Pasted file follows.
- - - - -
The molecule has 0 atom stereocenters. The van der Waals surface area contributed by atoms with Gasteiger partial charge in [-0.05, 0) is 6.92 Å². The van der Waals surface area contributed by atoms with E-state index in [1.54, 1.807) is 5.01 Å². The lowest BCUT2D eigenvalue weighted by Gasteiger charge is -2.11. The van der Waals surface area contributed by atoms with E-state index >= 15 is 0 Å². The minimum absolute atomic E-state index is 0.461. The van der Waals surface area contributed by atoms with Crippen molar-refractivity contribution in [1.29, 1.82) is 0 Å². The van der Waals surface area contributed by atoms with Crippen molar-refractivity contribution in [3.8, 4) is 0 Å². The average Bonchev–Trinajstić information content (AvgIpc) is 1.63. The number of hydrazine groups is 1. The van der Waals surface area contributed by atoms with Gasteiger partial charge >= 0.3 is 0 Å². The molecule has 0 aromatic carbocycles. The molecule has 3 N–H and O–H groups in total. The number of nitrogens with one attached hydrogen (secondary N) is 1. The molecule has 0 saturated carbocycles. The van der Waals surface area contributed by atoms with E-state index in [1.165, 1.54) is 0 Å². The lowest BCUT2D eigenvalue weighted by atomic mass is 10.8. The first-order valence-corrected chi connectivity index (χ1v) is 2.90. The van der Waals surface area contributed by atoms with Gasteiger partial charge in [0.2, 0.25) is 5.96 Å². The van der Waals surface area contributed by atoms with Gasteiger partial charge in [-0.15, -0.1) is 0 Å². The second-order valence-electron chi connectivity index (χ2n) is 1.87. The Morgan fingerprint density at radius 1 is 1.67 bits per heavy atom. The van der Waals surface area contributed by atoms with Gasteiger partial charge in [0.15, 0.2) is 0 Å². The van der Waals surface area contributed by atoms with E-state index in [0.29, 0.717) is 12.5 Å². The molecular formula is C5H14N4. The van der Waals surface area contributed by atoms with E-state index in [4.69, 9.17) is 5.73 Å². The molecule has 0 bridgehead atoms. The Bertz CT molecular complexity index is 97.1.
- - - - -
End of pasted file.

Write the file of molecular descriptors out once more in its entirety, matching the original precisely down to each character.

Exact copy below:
The molecule has 0 atom stereocenters. The van der Waals surface area contributed by atoms with Gasteiger partial charge in [-0.05, 0) is 6.92 Å². The van der Waals surface area contributed by atoms with E-state index in [1.54, 1.807) is 5.01 Å². The lowest BCUT2D eigenvalue weighted by Gasteiger charge is -2.11. The van der Waals surface area contributed by atoms with E-state index >= 15 is 0 Å². The minimum absolute atomic E-state index is 0.461. The van der Waals surface area contributed by atoms with Crippen molar-refractivity contribution in [1.29, 1.82) is 0 Å². The van der Waals surface area contributed by atoms with Crippen molar-refractivity contribution in [3.8, 4) is 0 Å². The average Bonchev–Trinajstić information content (AvgIpc) is 1.63. The number of hydrazine groups is 1. The van der Waals surface area contributed by atoms with Gasteiger partial charge >= 0.3 is 0 Å². The molecule has 0 aromatic carbocycles. The molecule has 3 N–H and O–H groups in total. The number of nitrogens with one attached hydrogen (secondary N) is 1. The molecule has 0 saturated carbocycles. The van der Waals surface area contributed by atoms with E-state index in [1.165, 1.54) is 0 Å². The lowest BCUT2D eigenvalue weighted by atomic mass is 10.8. The first-order valence-corrected chi connectivity index (χ1v) is 2.90. The van der Waals surface area contributed by atoms with Gasteiger partial charge in [0.2, 0.25) is 5.96 Å². The van der Waals surface area contributed by atoms with Gasteiger partial charge in [-0.15, -0.1) is 0 Å². The second-order valence-electron chi connectivity index (χ2n) is 1.87. The Morgan fingerprint density at radius 1 is 1.67 bits per heavy atom. The van der Waals surface area contributed by atoms with Gasteiger partial charge in [0.15, 0.2) is 0 Å². The van der Waals surface area contributed by atoms with E-state index in [0.29, 0.717) is 12.5 Å². The molecular formula is C5H14N4. The van der Waals surface area contributed by atoms with E-state index in [4.69, 9.17) is 5.73 Å². The molecule has 0 bridgehead atoms. The Bertz CT molecular complexity index is 97.1.